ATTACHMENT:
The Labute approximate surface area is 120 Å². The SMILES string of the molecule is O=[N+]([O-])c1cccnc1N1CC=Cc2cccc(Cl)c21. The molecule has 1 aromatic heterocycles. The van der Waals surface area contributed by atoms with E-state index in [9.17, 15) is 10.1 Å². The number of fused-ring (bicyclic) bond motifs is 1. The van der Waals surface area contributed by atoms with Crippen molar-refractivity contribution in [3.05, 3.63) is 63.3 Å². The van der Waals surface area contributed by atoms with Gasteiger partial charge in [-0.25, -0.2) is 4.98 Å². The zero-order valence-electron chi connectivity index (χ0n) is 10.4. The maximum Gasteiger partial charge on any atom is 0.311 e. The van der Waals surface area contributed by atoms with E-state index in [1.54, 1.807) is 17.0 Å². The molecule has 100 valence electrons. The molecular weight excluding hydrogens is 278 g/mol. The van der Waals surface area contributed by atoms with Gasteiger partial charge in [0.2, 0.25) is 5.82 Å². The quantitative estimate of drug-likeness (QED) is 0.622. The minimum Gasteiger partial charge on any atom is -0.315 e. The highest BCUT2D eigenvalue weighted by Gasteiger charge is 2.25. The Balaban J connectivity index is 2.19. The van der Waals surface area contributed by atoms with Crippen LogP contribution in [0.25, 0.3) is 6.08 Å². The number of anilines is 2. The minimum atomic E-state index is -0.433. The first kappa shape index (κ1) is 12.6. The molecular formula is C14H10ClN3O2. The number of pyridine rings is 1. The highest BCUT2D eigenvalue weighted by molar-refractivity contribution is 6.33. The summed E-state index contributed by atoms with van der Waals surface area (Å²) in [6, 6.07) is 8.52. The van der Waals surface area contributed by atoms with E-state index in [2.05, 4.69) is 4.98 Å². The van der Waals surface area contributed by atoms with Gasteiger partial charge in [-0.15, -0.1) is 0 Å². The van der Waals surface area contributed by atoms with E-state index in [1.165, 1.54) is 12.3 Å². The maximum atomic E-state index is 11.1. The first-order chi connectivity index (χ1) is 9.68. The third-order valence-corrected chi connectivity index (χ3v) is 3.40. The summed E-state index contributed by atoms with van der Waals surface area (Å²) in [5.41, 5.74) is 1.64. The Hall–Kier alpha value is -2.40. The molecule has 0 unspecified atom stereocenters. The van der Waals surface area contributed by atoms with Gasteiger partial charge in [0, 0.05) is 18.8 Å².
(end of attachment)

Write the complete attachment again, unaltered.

The Labute approximate surface area is 120 Å². The SMILES string of the molecule is O=[N+]([O-])c1cccnc1N1CC=Cc2cccc(Cl)c21. The molecule has 1 aromatic heterocycles. The van der Waals surface area contributed by atoms with E-state index in [9.17, 15) is 10.1 Å². The number of fused-ring (bicyclic) bond motifs is 1. The van der Waals surface area contributed by atoms with Crippen molar-refractivity contribution in [3.05, 3.63) is 63.3 Å². The van der Waals surface area contributed by atoms with Gasteiger partial charge in [-0.25, -0.2) is 4.98 Å². The zero-order valence-electron chi connectivity index (χ0n) is 10.4. The maximum Gasteiger partial charge on any atom is 0.311 e. The van der Waals surface area contributed by atoms with E-state index in [1.54, 1.807) is 17.0 Å². The molecule has 100 valence electrons. The molecular weight excluding hydrogens is 278 g/mol. The van der Waals surface area contributed by atoms with Gasteiger partial charge in [0.2, 0.25) is 5.82 Å². The quantitative estimate of drug-likeness (QED) is 0.622. The minimum Gasteiger partial charge on any atom is -0.315 e. The highest BCUT2D eigenvalue weighted by Gasteiger charge is 2.25. The Balaban J connectivity index is 2.19. The van der Waals surface area contributed by atoms with Crippen LogP contribution in [0.25, 0.3) is 6.08 Å². The number of anilines is 2. The minimum atomic E-state index is -0.433. The first kappa shape index (κ1) is 12.6. The molecular formula is C14H10ClN3O2. The number of pyridine rings is 1. The highest BCUT2D eigenvalue weighted by molar-refractivity contribution is 6.33. The summed E-state index contributed by atoms with van der Waals surface area (Å²) in [6, 6.07) is 8.52. The van der Waals surface area contributed by atoms with E-state index in [2.05, 4.69) is 4.98 Å². The van der Waals surface area contributed by atoms with Gasteiger partial charge in [-0.15, -0.1) is 0 Å². The van der Waals surface area contributed by atoms with E-state index in [1.165, 1.54) is 12.3 Å². The maximum atomic E-state index is 11.1. The first-order chi connectivity index (χ1) is 9.68. The third-order valence-corrected chi connectivity index (χ3v) is 3.40. The summed E-state index contributed by atoms with van der Waals surface area (Å²) in [5.41, 5.74) is 1.64. The Hall–Kier alpha value is -2.40. The molecule has 0 unspecified atom stereocenters. The van der Waals surface area contributed by atoms with Gasteiger partial charge in [0, 0.05) is 18.8 Å².